Fighting Fit – How to relieve those aching muscles after a tough workout

Fighting Fit – How to relieve those aching muscles after a tough workout

Delayed onset muscle soreness is the bane of many a gym-goer. Here’s how you can give yourself the best chance to avoid it.

By John Balfe - 26 Jul 2019

For some, waking up the morning after an intense workout with your muscles aching is like a badge of honour. 

It is a reminder that you put enough work in the previous day to strain your muscles in the hope of them rebuilding themselves stronger, leaner and fitter. Of course, there is a massive distinction between a few aches and pains and actual injury, the latter of which should be avoided at all costs — primarily by understanding your own limits in the gym and setting yourself realistic, manageable goals.

However, the ‘no pain, no gain’ mantra isn’t always the right approach. Sometimes those lactic acid aches that your body gives you can be a message to slow down, or a warning from your body to your ego that you are biting off a little more than you can chew. A tired, damaged muscle is at far more risk of tearing compared to the opposite, and can be alleviated by beginning your workout at a slow pace before gradually amping it up.

How do we prevent those muscles from getting sore in the first place? There are a few methods which you should have on your mind in advance of, and during, your workouts so as to give yourself the best possible chance to avoid injury.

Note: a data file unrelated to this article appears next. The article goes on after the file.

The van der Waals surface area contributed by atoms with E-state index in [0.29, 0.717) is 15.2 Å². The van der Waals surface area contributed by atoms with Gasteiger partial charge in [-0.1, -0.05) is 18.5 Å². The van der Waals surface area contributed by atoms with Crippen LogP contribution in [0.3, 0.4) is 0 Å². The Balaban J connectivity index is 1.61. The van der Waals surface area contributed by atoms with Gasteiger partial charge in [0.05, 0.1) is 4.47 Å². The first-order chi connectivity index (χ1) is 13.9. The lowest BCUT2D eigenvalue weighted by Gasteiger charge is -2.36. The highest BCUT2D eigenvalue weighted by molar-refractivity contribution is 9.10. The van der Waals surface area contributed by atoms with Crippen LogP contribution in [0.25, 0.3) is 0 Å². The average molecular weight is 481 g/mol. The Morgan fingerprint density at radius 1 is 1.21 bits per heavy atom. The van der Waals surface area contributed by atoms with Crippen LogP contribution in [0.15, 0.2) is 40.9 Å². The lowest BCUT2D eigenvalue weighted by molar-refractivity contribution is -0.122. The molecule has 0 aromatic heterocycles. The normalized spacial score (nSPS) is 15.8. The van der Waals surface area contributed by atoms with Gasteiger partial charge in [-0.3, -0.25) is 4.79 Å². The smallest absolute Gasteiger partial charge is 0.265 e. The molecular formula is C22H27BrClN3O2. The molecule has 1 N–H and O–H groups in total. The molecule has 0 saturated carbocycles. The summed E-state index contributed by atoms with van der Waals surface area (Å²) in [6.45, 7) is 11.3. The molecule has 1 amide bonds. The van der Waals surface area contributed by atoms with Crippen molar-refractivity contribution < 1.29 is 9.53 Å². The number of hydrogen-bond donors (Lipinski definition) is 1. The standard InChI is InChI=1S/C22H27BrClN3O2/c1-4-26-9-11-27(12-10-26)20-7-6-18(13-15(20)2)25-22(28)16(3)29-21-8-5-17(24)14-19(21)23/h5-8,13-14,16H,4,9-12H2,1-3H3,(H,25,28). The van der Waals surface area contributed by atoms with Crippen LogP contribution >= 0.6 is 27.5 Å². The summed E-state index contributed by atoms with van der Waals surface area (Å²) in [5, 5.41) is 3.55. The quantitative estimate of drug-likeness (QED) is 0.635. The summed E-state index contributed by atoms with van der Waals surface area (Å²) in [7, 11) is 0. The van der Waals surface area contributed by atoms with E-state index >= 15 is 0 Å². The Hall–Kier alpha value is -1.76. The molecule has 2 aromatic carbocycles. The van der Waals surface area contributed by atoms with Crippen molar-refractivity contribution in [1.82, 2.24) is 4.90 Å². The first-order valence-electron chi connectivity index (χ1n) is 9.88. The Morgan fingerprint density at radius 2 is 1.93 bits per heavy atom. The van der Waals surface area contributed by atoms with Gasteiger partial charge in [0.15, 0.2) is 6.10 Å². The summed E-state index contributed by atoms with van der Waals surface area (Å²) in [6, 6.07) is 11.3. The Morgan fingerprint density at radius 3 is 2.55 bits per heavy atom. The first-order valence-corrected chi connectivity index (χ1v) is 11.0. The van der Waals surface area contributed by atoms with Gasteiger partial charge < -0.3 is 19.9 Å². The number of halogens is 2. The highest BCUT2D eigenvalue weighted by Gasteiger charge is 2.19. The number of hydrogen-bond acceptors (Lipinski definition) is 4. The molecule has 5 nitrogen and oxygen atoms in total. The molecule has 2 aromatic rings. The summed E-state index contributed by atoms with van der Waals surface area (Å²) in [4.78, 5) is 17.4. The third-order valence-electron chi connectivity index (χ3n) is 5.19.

Warm Up Properly

It can be very tempting, particularly with our tight schedules nowadays, to overlook the necessary warm-up routines that we should all do before any type of mildly physical activity. A proper full-body warm-up (stretches, cardio etc.) literally does as the name suggests, increasing your body temperature in preparation for the shock your body will go through with a full workout.

Be Adequately Hydrated 

Your muscle pain will increase if you do not have sufficient electrolytes in your system, so it is recommended by health professionals to ingest easily digestible drinks which won’t cause an upset stomach. Protein shakes, often the go-to post workout supplement for many of us, isn’t ideal in this scenario as the protein can play havoc with your stomach, so something non-offensive like the various sports drinks you find in your local corner store is best.

Have an Ice Pack Ready

Keep an ice pack ready to go in your freezer for those times when your body is telling you that you may have over-extended yourself in the gym. Direct, prolonged application can significantly reduce inflammation as well as dulling any mild plain which may arrive.

Do More Cardio

A sustained cardiovascular workout increases blood flow around the body, aiding the delivery of protein, nutrients, oxygen and iron around your system which will help you recover quicker. In addition to that, as blood leaves your muscles it takes with it some of the toxins (carbon dioxide, lactic acid) which are produced by your metabolism which can often lead to delayed onset muscle soreness.

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